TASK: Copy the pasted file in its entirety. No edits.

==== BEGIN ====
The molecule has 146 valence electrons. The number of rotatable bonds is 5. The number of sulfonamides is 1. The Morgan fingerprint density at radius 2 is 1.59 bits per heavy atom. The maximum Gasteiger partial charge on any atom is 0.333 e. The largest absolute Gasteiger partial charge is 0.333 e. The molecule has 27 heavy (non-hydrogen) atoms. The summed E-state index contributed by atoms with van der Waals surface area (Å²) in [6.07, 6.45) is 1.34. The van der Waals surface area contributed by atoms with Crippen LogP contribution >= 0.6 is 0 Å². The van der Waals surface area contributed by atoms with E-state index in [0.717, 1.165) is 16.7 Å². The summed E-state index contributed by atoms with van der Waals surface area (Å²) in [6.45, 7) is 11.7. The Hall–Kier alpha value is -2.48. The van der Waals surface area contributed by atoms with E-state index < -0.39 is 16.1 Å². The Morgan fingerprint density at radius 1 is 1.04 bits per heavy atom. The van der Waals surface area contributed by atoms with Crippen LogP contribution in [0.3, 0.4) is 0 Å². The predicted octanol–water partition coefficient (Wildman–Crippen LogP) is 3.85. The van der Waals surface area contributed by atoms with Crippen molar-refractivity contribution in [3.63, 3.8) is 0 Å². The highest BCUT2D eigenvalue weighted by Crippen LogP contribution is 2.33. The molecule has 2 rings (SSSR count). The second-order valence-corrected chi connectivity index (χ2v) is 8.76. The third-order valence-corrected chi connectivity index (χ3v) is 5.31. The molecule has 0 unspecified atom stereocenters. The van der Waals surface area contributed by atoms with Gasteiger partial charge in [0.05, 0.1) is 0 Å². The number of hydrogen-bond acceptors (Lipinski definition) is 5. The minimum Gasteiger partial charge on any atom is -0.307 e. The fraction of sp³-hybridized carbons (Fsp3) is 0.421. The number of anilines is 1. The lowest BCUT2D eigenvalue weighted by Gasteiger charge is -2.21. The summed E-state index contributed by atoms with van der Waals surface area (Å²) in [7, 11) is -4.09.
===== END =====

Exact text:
The molecule has 146 valence electrons. The number of rotatable bonds is 5. The number of sulfonamides is 1. The Morgan fingerprint density at radius 2 is 1.59 bits per heavy atom. The maximum Gasteiger partial charge on any atom is 0.333 e. The largest absolute Gasteiger partial charge is 0.333 e. The molecule has 27 heavy (non-hydrogen) atoms. The summed E-state index contributed by atoms with van der Waals surface area (Å²) in [6.07, 6.45) is 1.34. The van der Waals surface area contributed by atoms with Crippen LogP contribution >= 0.6 is 0 Å². The van der Waals surface area contributed by atoms with E-state index in [0.717, 1.165) is 16.7 Å². The summed E-state index contributed by atoms with van der Waals surface area (Å²) in [6.45, 7) is 11.7. The Hall–Kier alpha value is -2.48. The van der Waals surface area contributed by atoms with E-state index < -0.39 is 16.1 Å². The Morgan fingerprint density at radius 1 is 1.04 bits per heavy atom. The van der Waals surface area contributed by atoms with Crippen LogP contribution in [0.3, 0.4) is 0 Å². The predicted octanol–water partition coefficient (Wildman–Crippen LogP) is 3.85. The van der Waals surface area contributed by atoms with Crippen molar-refractivity contribution in [3.63, 3.8) is 0 Å². The highest BCUT2D eigenvalue weighted by Crippen LogP contribution is 2.33. The molecule has 2 rings (SSSR count). The second-order valence-corrected chi connectivity index (χ2v) is 8.76. The third-order valence-corrected chi connectivity index (χ3v) is 5.31. The molecule has 0 unspecified atom stereocenters. The van der Waals surface area contributed by atoms with Gasteiger partial charge in [0.05, 0.1) is 0 Å². The number of hydrogen-bond acceptors (Lipinski definition) is 5. The minimum Gasteiger partial charge on any atom is -0.307 e. The fraction of sp³-hybridized carbons (Fsp3) is 0.421. The number of anilines is 1. The lowest BCUT2D eigenvalue weighted by Gasteiger charge is -2.21. The summed E-state index contributed by atoms with van der Waals surface area (Å²) in [7, 11) is -4.09.